Expert Interviews > Richard Bartle

Richard bartleRichard A. Bartle is Professor of Computer Game Design at the University of Essex. He is best known for having co-written in 1978 the first virtual world, MUD, and for his 1996 Player Types model which has seen widespread adoption by the MMO industry. His 2003 book Designing Virtual Worlds is the standard text on the subject, and he is an in?uential writer on all aspects of online design and development. In 2010, he was the first recipient of the prestigious Game Developers Online Choice Award of Online Game Legend.

What is it about (computer) games that interests you most?

Their design. I'm a game designer, so it's the design of a game that interests me most. I usually get more fun from reading the rules than actually playing; like most game designers, I have scores and scores of games I've read the rules of, but which I've only ever played in my head or against myself.

What do you think makes a really good (computer) game?

In the best games, the designer is trying to say something that they can only say through the medium of the game. Game design is an art form. If you can say what you want to say using some other art form - a novel, a drawing, a movie - then you should do that instead. If you can only say it through a game, that's what makes the game powerful. It's passion and vision that makes a game. Sure, you need mechanics and genre and balance and so on, but it's the heart of the game that makes the difference between a curiosity and a revelation.

What are the most important lessons you have learned about how to engage players in (computer) games?

You need to understand who is going to play your game. Everything flows from that. A game you make because a piece of gameplay is interesting, or because you like a particular setting, or because you want to see how systems will interact, can result in a game that is fun to play. However, unless you know who is going to play it, you can't say anything meaningful to them. Games aren't designed for you to play, they're designed for people to play.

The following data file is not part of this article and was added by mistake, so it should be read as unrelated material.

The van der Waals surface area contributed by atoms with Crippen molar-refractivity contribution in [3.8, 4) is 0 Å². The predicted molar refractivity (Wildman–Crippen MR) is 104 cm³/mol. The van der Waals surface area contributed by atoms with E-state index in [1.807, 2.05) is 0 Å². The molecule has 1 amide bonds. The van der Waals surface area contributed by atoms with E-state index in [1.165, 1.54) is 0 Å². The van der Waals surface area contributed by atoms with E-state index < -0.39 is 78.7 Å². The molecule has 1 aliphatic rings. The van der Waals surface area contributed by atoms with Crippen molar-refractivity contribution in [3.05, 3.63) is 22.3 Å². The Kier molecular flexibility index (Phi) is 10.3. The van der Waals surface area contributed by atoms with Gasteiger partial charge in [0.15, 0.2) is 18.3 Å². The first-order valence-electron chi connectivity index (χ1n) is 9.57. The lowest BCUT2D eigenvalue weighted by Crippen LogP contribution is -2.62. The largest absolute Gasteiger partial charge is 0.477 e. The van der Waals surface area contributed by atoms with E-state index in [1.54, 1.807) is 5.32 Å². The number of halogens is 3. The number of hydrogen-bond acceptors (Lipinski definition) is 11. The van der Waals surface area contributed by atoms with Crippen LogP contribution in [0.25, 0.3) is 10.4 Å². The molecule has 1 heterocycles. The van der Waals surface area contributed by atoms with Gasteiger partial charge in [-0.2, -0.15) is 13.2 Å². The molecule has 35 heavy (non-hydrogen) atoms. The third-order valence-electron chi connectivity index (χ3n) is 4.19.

What advice would you give a novice (computer) game designer?

You've been designing games already, right? For fun? You have a stack of half-formed ideas sitting around in text files or in boxes or in half-implemented pieces of code? You have half a dozen such projects on the back burner right now, yes? Games you started work on and keep meaning to revisit but you keep getting other ideas for games instead?

If so, you're a game designer. Just keep at it. If not, you're not a game designer, and no amount of studying will make you a game designer. Game designers design games because they have to, it's who they are. If you haven't been designing games for your own amusement yet you're old enough to have been doing that, you're not a game designer. You may be a gifted playwright or choreographer or animator or composer, but you're not a game designer.

Do you think that games have a place in education?

Yes. Then again, I think novels have a place in education, and film, and mime.

If so, how do you think they can most effectively be used? If not, what are your reservations?

Games are good at teaching at two ends of the learning spectrum: they can teach high-order problem-solving and they can teach facts. Anything in between, you're going to get better results using other techniques.

Important: if you want to teach facts, the game must not be about those facts: the game must be about something else, and the facts be merely incidental. Facts are not fun in and of themselves; people aren't going to play a game to learn facts. They're going to play a game to have fun. I can name every country in Europe. I can do this because I've played so many games that I just know what those countries are. I don't know which game in particular told me where Estonia was, but I know where it is (and that the Baltic States are arranged in alphabetical order north-south). I also know that whatever game taught me where Estonia was, it wasn't anything to do with teaching the geography of Europe.

How important do you think that graphical quality, and realism, is in computer games?

Important for what in computer games? Tell me what you mean by "important" and I'll give you my answer; it'll be easy for me, because in defining "important" you'll have answered the question yourself.

Where do you see the future of (computer) games?

In the imagination.

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